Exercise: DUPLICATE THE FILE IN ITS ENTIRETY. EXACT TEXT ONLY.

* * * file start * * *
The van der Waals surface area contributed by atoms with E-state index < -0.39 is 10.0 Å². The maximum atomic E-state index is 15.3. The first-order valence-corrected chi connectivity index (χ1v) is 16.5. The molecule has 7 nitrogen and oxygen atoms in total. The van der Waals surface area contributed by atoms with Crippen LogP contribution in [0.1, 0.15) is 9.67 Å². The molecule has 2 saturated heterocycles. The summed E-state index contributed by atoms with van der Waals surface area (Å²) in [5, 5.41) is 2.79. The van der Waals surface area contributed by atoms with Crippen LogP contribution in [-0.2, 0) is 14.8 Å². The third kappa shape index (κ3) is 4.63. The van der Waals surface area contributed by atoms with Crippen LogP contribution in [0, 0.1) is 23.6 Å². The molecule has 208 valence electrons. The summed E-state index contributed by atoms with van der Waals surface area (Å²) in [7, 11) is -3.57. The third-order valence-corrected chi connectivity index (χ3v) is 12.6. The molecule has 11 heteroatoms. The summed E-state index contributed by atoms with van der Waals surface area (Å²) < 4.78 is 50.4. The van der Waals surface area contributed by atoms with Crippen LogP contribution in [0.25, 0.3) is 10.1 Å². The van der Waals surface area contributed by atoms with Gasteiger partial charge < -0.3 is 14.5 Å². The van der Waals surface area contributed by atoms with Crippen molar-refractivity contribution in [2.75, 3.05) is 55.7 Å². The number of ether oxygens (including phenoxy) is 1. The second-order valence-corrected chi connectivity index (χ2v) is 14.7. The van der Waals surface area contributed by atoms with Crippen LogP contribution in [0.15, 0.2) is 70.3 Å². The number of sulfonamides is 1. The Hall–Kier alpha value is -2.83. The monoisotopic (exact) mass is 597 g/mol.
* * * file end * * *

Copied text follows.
The van der Waals surface area contributed by atoms with E-state index < -0.39 is 10.0 Å². The maximum atomic E-state index is 15.3. The first-order valence-corrected chi connectivity index (χ1v) is 16.5. The molecule has 7 nitrogen and oxygen atoms in total. The van der Waals surface area contributed by atoms with Crippen LogP contribution in [0.1, 0.15) is 9.67 Å². The molecule has 2 saturated heterocycles. The summed E-state index contributed by atoms with van der Waals surface area (Å²) in [5, 5.41) is 2.79. The van der Waals surface area contributed by atoms with Crippen LogP contribution in [-0.2, 0) is 14.8 Å². The third kappa shape index (κ3) is 4.63. The van der Waals surface area contributed by atoms with Crippen LogP contribution in [0, 0.1) is 23.6 Å². The molecule has 208 valence electrons. The summed E-state index contributed by atoms with van der Waals surface area (Å²) in [7, 11) is -3.57. The third-order valence-corrected chi connectivity index (χ3v) is 12.6. The molecule has 11 heteroatoms. The summed E-state index contributed by atoms with van der Waals surface area (Å²) < 4.78 is 50.4. The van der Waals surface area contributed by atoms with Crippen LogP contribution in [0.25, 0.3) is 10.1 Å². The van der Waals surface area contributed by atoms with Gasteiger partial charge < -0.3 is 14.5 Å². The van der Waals surface area contributed by atoms with Crippen molar-refractivity contribution in [2.75, 3.05) is 55.7 Å². The number of ether oxygens (including phenoxy) is 1. The second-order valence-corrected chi connectivity index (χ2v) is 14.7. The van der Waals surface area contributed by atoms with Crippen LogP contribution in [0.15, 0.2) is 70.3 Å². The number of sulfonamides is 1. The Hall–Kier alpha value is -2.83. The monoisotopic (exact) mass is 597 g/mol.